Now all roads lead to France and heavy is the tread
Of the living; but the dead returning lightly dance.
Edward Thomas, Roads

Sunday, April 19, 2015

How Did That Plan to Punish Serbia Work Out for Austria-Hungary?



The Plans: General Franz Conrad von Hรถtzendorf, Austrian Chief of Staff, was delighted in 1914 at the opportunity to punish the Serbs; it was something he had long advocated. He was far less enthusiastic about fighting Russia. This led to indecision at the start of hostilities. His heart was in his Balkan strategy that involved invading Serbia with the three of his armies while placing the remainder of his forces on guard against the feared Russians. However, when the Russians declared war, Conrad was presented with an immediate threat of invasion through Galicia and Poland. The Russia-centered alternate strategy involved a stronger defense in Galicia and a thrust to cut off enemy forces in Russian Poland.

Serbian Troops Dug In on the Danube

What Happened: Belatedly shifting his forces to the north for these tasks, Conrad weakened his advance into Serbia. Poor railroads ensured that the tardy shift of units northward was a confused mess and boded ill for the ensuing operations against the Russians. Serbia — fighting for its homeland and experienced from the earlier Balkan Wars — repelled three invasions. They used the mountainous terrain cut by numerous rivers to great advantage, winning decisive victories in August and in December pushing their opponents out of their temporarily occupied capital, Belgrade, and then beyond the frontiers. Austria-Hungary would need help from both Germany and Bulgaria to rout the Serbs in October 1915. The empire would never regain its footing as a major power after the fiascoes of the early war.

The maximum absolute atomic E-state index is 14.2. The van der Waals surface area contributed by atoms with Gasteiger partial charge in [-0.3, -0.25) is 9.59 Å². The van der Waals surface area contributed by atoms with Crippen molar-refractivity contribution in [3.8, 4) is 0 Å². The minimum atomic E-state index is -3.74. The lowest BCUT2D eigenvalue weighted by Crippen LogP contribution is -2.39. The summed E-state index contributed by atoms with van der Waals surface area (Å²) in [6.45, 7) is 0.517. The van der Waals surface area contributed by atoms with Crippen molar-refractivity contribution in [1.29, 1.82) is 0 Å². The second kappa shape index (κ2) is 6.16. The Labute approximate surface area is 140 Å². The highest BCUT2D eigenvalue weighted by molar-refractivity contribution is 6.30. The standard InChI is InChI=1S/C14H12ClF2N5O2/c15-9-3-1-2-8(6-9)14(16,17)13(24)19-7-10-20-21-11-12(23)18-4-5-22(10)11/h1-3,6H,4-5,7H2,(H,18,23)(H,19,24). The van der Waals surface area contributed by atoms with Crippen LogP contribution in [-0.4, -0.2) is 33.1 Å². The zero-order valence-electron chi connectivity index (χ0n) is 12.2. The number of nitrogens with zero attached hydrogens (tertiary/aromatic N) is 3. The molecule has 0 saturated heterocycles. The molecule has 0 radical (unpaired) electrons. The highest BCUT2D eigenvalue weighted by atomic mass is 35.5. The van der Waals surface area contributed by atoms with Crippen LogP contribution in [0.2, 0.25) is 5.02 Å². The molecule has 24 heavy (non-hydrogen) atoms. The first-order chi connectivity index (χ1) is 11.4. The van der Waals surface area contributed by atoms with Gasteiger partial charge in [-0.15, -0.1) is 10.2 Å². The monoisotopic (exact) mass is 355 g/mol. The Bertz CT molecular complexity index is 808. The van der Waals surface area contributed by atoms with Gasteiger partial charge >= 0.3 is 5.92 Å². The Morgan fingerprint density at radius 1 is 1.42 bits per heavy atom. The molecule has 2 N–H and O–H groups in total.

2 comments:

  1. Conrad thought that he himself was a strategic genius on a par with Molke or Radetzky but he had neglected to include the Russian Bear in his calculations. Of course, most of his invasion plans were probably already known to the Serbs due to the treason of Redl. Still he counted on Russia backing down like they had during the Annexation Crisis of 1908. Conrad did not know how backward the forces of the Dual Monarchy really were. For which position he was largely responsible as Chief of the Austro-Hungarian General Staff.

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  2. I just finished reading Hastings history of 1914. In addition to Conrad's supreme confidence of his military ability. He commanded a bastardized army composed of many nations beside Austrians. That this army was ill-trained, ill-equipped, and led by incompetents, all plans foundered on indecision, poor intelligence, and total lack of a logistical system that the Germans had perfected over the years. Only the presence of German troops enabled its eastern ally to persevere for as long as it did.

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